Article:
After a couple of weeks of internal leaks and very public speculation after three years of turmoil, Deutsche Bank yesterday canned John Cryan, its embattled British CEO, in favor of Christian Sewing, co-president of the private and commercial bank who joined it as an apprentice in 1989. His primary challenge among several, as Reuters reports JP Morgan analyst Kian Abouhossein puts it, will be to “quickly come up with a coherent strategy” for Germany’s largest lender.
Probably the major question facing Sewing, observe Bloomberg’s Steven Arons and Nicholas Comfort, is whether to scale back on the investment bank — which is “both Deutsche Bank’s biggest source of revenue and a perennial laggard against U.S. giants.”
“They are in a mess and the mess starts with the board,” Carlo Besenius, CEO of Creative Global Investments in Luxembourg tells them. “‘They won’t get shareholder credibility’ unless struggling businesses are shut and they ‘rebuild from within.’”
The New York Times’ Jack Ewing says that, unlike most of the rest of the financial world, the nearly 150-year-old, Frankfurt am Main-based institution has yet to recover from the global banking crisis of 2008. “Never-ending turmoil at the bank — Germany’s largest lender — including three straight years of losses, a plunging share price, and a troubled investment bank, cost [Cryan] his job,” he writes.
“Mr. Sewing, 47, is the fourth person in four years to hold the title of chief executive or co-chief executive at Deutsche Bank. He represents a younger generation of managers but will face the same set of problems that have bedeviled his predecessors — problems that have roots going back years or even decades and stem largely from Deutsche Bank’s ambition to be a major investment bank.”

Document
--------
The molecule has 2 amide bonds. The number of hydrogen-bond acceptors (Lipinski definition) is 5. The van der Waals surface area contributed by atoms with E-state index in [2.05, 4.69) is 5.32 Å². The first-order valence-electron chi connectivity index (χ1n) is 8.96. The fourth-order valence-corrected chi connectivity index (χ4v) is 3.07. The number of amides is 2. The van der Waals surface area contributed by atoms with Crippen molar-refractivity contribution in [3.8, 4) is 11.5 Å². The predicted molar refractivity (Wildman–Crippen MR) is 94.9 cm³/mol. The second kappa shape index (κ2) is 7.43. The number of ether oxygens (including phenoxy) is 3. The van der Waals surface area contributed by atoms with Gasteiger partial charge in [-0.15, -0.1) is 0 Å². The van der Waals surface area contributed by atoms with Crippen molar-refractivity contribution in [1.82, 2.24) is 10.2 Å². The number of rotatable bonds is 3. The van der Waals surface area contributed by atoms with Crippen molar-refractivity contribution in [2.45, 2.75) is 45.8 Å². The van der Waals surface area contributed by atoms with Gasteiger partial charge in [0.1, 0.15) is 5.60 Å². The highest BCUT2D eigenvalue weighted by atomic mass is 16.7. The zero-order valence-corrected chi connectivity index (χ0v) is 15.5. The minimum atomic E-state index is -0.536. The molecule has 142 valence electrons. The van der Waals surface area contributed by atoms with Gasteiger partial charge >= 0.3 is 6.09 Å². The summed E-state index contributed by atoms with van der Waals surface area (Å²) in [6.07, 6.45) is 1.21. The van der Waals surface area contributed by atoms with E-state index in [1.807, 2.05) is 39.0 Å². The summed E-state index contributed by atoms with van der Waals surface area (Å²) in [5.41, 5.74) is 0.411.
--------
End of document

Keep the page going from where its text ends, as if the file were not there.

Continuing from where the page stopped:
Indeed, “given [Sewing’s] background in credit risk and commercial banking, it could be seen as a signal of a move from investment banking,” Colin McLean, managing director at SVM Asset Management, tells CNBC’s Silvia Amaro in an email.
“The past few weeks have been full of noise and I know from many personal conversations that you have been concerned and still are. I am also aware that many of you greatly appreciate John Cryan — just as I do,” Sewing wrote in a letter to his colleagues this morning.
But the bank has been bleeding under Cryan's tenure, posting “an annual loss for 2017 of €500 million ($610 million). That followed losses of €1.4 billion ($1.7 billion) for 2016 and €6.8 billion ($8.4 billion) for 2015,” reports Ivana Kottasová for CNN Money. “Cryan closed hundreds of bank branches and axed tens of thousands of jobs, but his efforts haven’t been enough to bring the company back into the black.”
Sewing sought to quickly assure not only his colleagues but also his investors that he has a handle on the issues, and a 3% boost to its share price this morning indicates some success in doing so.
“We'll thoroughly analyze how we want to position this [investment banking] pillar of our bank in a difficult market environment,” Sewing also said in his missive, CNBC’s Amaro points out. “The priority is to leverage our strengths and to allocate our investments accordingly. And at the same time we will look to free up capacity for growth by pulling back from those areas where we are not sufficiently profitable.”
It may also be positioning itself for an alliance.
“The dismissal of Mr. Cryan, a former investment banker, and the elevation of Mr. Sewing struck investors and executives at other banks as moving Deutsche Bank closer to a potential merger with another European bank, possibly in Germany. Such a possibility has long been discussed. A smaller, more regionally focused Deutsche Bank could make a match-up more pragmatic, bankers and investors said,” writes Jenny Strasburg for MarketWatch. “Deutsche Bank didn't immediately comment.”
In the meantime, Sewing had one last thought this morning.
“Finally, there is one thing that’s particularly important for me: we should focus less on ourselves and more on our clients. They are our reason to be. And our approach should be to offer them convincing solutions and not just products. If we add value for our clients, we deserve our share of it — but only then.”
Now when was the last time your banker told you that?